Broker Check

Asset Allocation and the Psychology of Bull Markets

April 02, 2018

We are currently enjoying a bull market. This bull market started on March 9, 2009. It has been in full swing now for more than 8 years. I will never forget the day this bull market began, the sick feeling in my gut on the way home from work on that day marked the culmination of one of the worst bear markets of the modern era. The S&P 500 bottomed on that day after having fallen a stunning 57% from the high it reached on October 9, 2007. A $100,000 investment in equities is now worth a gut-wrenching $43,000. Well, that was then. Since then, the S&P 500 has risen more than 200%.

There is nothing like a nice, long bull market to help investors forget just how punishing a bear market can be. Equities are psychologically easy to own in a long bull market. Equities are so easy to own that many investors become over allocated to equities as a result. I can't tell you how often I see a 60-year-old-ish investor with 80 to 90% of her retirement portfolio allocated to equities. As equity markets rise, the equity exposure (risk exposure) of the portfolio is growing as well. The longer the bull market persists, the less thought we give to the potential damage negative volatility can inflict on our retirement capital. We know intellectually, that the equity markets can plunge at any moment but psychologically, making money is "oh so seductive". One of the toughest things for investors to do is move money out of equities as they are rising. But that is exactly what you must do if you hope to preserve some of those gains.

Let me state for the record, I am not calling for a dramatic market decline. I gave up trying to predict day-to-day market movements years ago. During my 30-year career in the financial services industry, I have experienced firsthand, three major bear markets: 1987, 2000, and 2007 plus a half-dozen nasty corrections. The most important lesson I have learned from those experiences is that no one sees a major market decline coming in advance including myself. Equity markets are short-term, impossible to predict. Therefore, we must preset and follow rigorous asset allocation guidelines in order to effectively control equity exposure and by extension, risk, over time.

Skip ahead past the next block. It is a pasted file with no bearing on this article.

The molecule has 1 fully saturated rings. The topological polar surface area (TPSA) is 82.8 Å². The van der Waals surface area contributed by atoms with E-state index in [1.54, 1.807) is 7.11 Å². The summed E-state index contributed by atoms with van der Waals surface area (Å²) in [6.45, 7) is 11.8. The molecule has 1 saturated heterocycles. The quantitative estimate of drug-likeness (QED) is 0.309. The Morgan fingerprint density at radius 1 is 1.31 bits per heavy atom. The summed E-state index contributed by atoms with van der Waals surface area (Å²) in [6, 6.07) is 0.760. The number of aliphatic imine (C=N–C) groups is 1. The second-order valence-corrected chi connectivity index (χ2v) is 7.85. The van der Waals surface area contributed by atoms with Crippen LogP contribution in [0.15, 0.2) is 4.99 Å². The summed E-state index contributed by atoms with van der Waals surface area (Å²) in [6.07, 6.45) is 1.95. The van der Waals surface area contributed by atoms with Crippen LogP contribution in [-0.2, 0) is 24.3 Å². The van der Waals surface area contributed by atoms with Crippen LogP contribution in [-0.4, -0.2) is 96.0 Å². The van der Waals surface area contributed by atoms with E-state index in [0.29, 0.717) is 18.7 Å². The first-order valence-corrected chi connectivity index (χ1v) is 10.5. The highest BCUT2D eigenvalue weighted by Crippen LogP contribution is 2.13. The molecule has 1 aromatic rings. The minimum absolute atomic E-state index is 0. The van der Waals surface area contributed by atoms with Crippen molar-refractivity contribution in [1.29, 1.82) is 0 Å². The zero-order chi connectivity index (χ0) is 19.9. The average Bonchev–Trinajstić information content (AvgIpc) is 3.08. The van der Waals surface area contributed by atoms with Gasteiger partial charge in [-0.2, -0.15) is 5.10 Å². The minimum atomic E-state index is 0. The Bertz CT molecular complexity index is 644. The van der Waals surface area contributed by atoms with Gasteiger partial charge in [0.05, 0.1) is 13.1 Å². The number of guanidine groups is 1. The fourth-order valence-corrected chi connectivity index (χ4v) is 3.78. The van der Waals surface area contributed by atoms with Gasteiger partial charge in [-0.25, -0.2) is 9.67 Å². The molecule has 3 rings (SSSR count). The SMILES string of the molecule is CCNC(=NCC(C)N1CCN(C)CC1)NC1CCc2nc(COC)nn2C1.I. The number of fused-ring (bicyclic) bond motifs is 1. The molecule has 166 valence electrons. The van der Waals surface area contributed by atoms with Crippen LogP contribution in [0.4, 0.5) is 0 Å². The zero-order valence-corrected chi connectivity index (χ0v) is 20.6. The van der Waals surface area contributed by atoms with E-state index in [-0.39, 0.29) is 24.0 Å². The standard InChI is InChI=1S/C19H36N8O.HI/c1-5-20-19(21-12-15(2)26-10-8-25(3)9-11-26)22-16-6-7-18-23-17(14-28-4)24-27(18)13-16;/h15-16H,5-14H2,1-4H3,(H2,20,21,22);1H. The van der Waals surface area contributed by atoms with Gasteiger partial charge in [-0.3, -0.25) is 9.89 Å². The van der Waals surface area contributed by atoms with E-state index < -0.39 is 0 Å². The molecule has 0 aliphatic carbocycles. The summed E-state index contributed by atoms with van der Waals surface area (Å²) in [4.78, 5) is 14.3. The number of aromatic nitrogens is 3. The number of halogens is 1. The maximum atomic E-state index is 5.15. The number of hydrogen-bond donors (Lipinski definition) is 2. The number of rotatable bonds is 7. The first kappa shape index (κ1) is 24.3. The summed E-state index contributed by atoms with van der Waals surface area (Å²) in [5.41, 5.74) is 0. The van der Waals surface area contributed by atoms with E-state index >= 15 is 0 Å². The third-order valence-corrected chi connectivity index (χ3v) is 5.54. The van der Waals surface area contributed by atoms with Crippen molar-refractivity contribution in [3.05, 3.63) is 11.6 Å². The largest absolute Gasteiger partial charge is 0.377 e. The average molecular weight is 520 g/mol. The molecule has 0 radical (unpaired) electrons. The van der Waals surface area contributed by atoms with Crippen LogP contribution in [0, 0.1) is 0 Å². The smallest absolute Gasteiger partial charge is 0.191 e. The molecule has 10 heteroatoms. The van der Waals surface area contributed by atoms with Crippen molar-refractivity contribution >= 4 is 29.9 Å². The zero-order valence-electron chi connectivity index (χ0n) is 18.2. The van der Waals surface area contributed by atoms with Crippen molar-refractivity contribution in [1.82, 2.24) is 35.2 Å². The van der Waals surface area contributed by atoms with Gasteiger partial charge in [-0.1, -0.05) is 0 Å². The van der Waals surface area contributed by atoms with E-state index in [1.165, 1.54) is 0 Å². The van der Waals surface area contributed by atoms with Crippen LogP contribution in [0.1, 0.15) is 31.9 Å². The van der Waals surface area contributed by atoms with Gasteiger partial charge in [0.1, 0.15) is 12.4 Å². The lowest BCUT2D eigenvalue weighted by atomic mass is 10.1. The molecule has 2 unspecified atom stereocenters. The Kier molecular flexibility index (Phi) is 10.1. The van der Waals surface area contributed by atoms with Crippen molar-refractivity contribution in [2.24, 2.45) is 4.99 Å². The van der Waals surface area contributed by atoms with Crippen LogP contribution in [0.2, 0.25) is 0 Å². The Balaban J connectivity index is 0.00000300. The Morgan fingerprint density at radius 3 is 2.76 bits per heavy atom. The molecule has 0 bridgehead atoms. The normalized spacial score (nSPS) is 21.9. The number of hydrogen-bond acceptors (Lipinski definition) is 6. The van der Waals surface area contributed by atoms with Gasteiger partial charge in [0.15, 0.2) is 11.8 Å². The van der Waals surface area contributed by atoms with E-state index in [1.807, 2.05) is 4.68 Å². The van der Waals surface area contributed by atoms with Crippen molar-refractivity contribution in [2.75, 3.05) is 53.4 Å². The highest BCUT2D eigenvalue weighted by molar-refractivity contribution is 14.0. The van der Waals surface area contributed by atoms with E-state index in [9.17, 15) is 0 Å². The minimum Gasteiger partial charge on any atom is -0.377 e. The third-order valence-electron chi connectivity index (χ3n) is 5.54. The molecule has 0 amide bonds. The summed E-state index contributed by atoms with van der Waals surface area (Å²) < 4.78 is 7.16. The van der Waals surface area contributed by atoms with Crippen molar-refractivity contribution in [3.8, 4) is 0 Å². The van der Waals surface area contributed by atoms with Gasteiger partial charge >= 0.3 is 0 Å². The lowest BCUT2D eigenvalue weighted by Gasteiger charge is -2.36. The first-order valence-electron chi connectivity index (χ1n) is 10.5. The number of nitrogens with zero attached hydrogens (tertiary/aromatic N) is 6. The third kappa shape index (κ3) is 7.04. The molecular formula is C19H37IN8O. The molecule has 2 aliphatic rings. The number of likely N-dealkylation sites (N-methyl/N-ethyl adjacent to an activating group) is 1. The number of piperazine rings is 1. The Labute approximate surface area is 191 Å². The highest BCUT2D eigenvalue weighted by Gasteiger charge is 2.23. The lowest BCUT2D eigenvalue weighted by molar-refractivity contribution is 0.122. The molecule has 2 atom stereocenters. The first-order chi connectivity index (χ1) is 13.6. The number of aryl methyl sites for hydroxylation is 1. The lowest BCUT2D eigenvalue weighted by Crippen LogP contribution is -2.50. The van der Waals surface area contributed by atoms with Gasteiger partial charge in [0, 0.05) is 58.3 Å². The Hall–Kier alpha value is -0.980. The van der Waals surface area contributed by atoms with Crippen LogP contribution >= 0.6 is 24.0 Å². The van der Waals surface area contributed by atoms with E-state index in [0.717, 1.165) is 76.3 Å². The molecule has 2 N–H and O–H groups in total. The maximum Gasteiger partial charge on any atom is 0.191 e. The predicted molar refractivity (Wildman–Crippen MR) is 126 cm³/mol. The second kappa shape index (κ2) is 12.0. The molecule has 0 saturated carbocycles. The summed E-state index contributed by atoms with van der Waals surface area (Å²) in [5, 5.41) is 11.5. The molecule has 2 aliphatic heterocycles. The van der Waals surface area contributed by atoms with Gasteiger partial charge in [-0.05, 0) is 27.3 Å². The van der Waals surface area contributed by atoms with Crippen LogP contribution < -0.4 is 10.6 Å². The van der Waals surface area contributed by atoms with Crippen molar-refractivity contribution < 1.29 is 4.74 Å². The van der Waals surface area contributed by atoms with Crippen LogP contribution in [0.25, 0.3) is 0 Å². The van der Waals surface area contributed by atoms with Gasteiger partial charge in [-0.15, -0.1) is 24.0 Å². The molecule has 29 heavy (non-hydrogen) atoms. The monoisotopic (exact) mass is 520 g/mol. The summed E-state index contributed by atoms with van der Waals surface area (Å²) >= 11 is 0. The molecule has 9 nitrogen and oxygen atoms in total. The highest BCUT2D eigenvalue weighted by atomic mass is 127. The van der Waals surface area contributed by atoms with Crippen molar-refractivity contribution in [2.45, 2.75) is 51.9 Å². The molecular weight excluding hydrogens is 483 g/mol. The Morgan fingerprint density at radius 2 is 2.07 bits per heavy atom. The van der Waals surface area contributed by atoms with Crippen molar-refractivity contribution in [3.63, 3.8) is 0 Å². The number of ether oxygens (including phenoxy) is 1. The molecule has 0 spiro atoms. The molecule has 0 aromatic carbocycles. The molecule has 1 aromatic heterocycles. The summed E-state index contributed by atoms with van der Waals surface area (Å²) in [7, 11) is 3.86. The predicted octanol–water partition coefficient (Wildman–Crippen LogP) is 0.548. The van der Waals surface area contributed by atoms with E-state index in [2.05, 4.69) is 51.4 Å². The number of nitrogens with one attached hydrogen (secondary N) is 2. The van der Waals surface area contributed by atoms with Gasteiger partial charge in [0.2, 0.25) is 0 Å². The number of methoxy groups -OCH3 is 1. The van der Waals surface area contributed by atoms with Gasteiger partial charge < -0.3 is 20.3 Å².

Asset allocation guidelines provide us an objective standard to take emotion out of our investment decision making. For example, a 60-year-old investor might set an equity exposure range of 40 to 60 percent with 50 percent as the target. This discipline dictates a reduction in equites as the portfolio reaches the 60% level, no thought required. Conversely, during bear markets, you would add to equities as the exposure reaches the 40 percent level, again no thought required. This is an essential risk control discipline that should not be ignored no matter how alluring or frightening the markets may become.

Once a bear market begins, a fact that you won't know for sure until it's too late to avoid, the remedy is basically, to hold your equity position and ride out the storm. Since 1926 the average bear market takes about 12 months to bottom and about 24 months to recover. That's a total of 36 months from start to finish. This can easily extend to 60 months or more.

What is your plan to minimize the damage to your capital because of a significant and prolonged market decline? Set and then follow your asset allocation guidelines now while the sun is shining brightly and there are no clouds in the sky because when the storm clouds start rolling in, it might already be too late.

Call me if I can help. Keith Donnell MBA, CFP® (215) 990-2600